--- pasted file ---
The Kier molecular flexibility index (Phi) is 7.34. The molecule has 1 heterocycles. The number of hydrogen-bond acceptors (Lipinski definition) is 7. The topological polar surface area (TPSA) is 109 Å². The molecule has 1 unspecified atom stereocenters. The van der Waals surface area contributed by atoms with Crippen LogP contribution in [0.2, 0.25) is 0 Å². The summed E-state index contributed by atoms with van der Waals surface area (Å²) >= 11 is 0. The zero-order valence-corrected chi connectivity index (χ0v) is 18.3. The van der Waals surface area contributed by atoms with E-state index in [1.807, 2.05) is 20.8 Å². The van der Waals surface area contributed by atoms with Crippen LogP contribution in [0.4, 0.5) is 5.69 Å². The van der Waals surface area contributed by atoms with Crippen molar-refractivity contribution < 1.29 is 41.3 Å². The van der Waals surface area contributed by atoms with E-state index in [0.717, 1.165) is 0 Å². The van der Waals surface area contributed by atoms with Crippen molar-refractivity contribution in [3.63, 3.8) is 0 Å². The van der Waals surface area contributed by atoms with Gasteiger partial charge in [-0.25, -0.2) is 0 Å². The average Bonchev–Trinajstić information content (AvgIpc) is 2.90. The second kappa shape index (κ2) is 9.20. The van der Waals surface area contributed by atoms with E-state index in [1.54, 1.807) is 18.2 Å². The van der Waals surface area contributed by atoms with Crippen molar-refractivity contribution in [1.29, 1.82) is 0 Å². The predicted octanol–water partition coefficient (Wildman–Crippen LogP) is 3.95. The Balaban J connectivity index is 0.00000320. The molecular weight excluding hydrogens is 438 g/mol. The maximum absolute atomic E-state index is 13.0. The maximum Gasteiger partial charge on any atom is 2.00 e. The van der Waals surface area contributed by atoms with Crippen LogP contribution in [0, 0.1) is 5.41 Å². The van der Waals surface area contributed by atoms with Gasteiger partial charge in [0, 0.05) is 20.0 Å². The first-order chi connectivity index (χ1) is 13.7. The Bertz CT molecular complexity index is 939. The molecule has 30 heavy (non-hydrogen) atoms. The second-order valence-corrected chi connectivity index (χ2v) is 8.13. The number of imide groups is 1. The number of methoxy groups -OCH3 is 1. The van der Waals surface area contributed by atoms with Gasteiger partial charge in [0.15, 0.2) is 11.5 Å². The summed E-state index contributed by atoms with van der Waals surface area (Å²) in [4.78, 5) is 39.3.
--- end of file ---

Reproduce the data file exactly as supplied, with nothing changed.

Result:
The Kier molecular flexibility index (Phi) is 7.34. The molecule has 1 heterocycles. The number of hydrogen-bond acceptors (Lipinski definition) is 7. The topological polar surface area (TPSA) is 109 Å². The molecule has 1 unspecified atom stereocenters. The van der Waals surface area contributed by atoms with Crippen LogP contribution in [0.2, 0.25) is 0 Å². The summed E-state index contributed by atoms with van der Waals surface area (Å²) >= 11 is 0. The zero-order valence-corrected chi connectivity index (χ0v) is 18.3. The van der Waals surface area contributed by atoms with E-state index in [1.807, 2.05) is 20.8 Å². The van der Waals surface area contributed by atoms with Crippen LogP contribution in [0.4, 0.5) is 5.69 Å². The van der Waals surface area contributed by atoms with Crippen molar-refractivity contribution < 1.29 is 41.3 Å². The van der Waals surface area contributed by atoms with E-state index in [0.717, 1.165) is 0 Å². The van der Waals surface area contributed by atoms with Crippen molar-refractivity contribution in [3.63, 3.8) is 0 Å². The van der Waals surface area contributed by atoms with Gasteiger partial charge in [-0.25, -0.2) is 0 Å². The average Bonchev–Trinajstić information content (AvgIpc) is 2.90. The second kappa shape index (κ2) is 9.20. The van der Waals surface area contributed by atoms with E-state index in [1.54, 1.807) is 18.2 Å². The van der Waals surface area contributed by atoms with Crippen molar-refractivity contribution in [1.29, 1.82) is 0 Å². The predicted octanol–water partition coefficient (Wildman–Crippen LogP) is 3.95. The Balaban J connectivity index is 0.00000320. The molecular weight excluding hydrogens is 438 g/mol. The maximum absolute atomic E-state index is 13.0. The maximum Gasteiger partial charge on any atom is 2.00 e. The van der Waals surface area contributed by atoms with Crippen LogP contribution in [0, 0.1) is 5.41 Å². The van der Waals surface area contributed by atoms with Gasteiger partial charge in [0, 0.05) is 20.0 Å². The first-order chi connectivity index (χ1) is 13.7. The Bertz CT molecular complexity index is 939. The molecule has 30 heavy (non-hydrogen) atoms. The second-order valence-corrected chi connectivity index (χ2v) is 8.13. The number of imide groups is 1. The number of methoxy groups -OCH3 is 1. The van der Waals surface area contributed by atoms with Gasteiger partial charge in [0.15, 0.2) is 11.5 Å². The summed E-state index contributed by atoms with van der Waals surface area (Å²) in [4.78, 5) is 39.3.